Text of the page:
Anti-whaling activist group Sea Shepherd has claimed a whaling company in Iceland killed an endangered blue whale.
"Sea Shepherd volunteers monitoring the Hvalur hf whaling station in Hvalfjordur Iceland have documented the slaughter of an endangered Blue whale on the night of July 7th," the group said in a statement.
Photos of the whale provided by Icelandic-based anti-whaling group Hard to Port show the large animal being towed into a port and crew members standing alongside it.
However experts believe the whale could be a blue whale-fin whale hybrid. Hard to Port also agreed the whale could be a hybrid, according to ABC News.
Whaling company Hvalur hf, which reportedly killed the whale, is allowed to hunt fin whales legally in Iceland.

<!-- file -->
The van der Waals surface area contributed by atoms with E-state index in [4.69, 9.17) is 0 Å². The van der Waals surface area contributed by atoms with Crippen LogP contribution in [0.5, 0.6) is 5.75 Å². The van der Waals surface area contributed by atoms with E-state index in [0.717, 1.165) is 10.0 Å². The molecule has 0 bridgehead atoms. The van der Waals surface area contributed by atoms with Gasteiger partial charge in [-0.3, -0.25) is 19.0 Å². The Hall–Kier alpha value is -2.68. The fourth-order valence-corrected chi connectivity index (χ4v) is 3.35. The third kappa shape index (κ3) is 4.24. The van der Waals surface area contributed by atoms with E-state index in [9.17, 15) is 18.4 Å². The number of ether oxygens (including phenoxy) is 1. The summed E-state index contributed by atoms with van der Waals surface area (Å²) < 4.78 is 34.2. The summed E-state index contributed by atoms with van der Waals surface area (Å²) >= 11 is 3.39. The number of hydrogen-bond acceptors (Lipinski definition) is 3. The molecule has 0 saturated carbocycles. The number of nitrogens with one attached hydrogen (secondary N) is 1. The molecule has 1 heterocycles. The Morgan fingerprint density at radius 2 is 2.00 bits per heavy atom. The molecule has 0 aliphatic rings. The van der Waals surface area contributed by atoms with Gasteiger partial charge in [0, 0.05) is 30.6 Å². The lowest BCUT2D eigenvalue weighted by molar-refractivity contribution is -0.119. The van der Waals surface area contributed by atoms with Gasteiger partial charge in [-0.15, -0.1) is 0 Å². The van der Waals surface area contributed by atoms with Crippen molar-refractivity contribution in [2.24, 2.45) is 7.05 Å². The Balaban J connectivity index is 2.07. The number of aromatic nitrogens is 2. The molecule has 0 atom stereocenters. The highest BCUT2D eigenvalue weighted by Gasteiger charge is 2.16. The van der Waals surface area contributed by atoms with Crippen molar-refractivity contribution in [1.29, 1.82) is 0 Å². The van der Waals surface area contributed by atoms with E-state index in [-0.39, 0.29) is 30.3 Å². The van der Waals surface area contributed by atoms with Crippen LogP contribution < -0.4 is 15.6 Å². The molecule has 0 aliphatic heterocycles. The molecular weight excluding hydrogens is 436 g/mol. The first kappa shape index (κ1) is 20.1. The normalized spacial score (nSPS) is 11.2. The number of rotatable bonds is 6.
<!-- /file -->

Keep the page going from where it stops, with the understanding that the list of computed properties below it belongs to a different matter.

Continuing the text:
Gisli Arnor Vikingsson from the Iceland Marine Institute said he believed the animal was a blue whale–fin whale hybrid.
"Photographs point to the fact that it's a hybrid whale and we're almost certain that it is one, but we can't be sure until autumn when we get it DNA tested," he said, according to ABC News.
A blue whale - the largest animal to have ever lived - has not been deliberately caught since 1978, according to the International Union for the Conservation of Nature (IUCN).
Iceland resumed commercial whaling in 2006. Although an international moratorium has placed catch limits at zero for blue whales, Iceland, Norway and the Russian Federation all objected to that provision.
During this year's season, Sea Shepherd said Hvalur hf had killed 22 whales.
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Whaling company accused of killing rare blue whale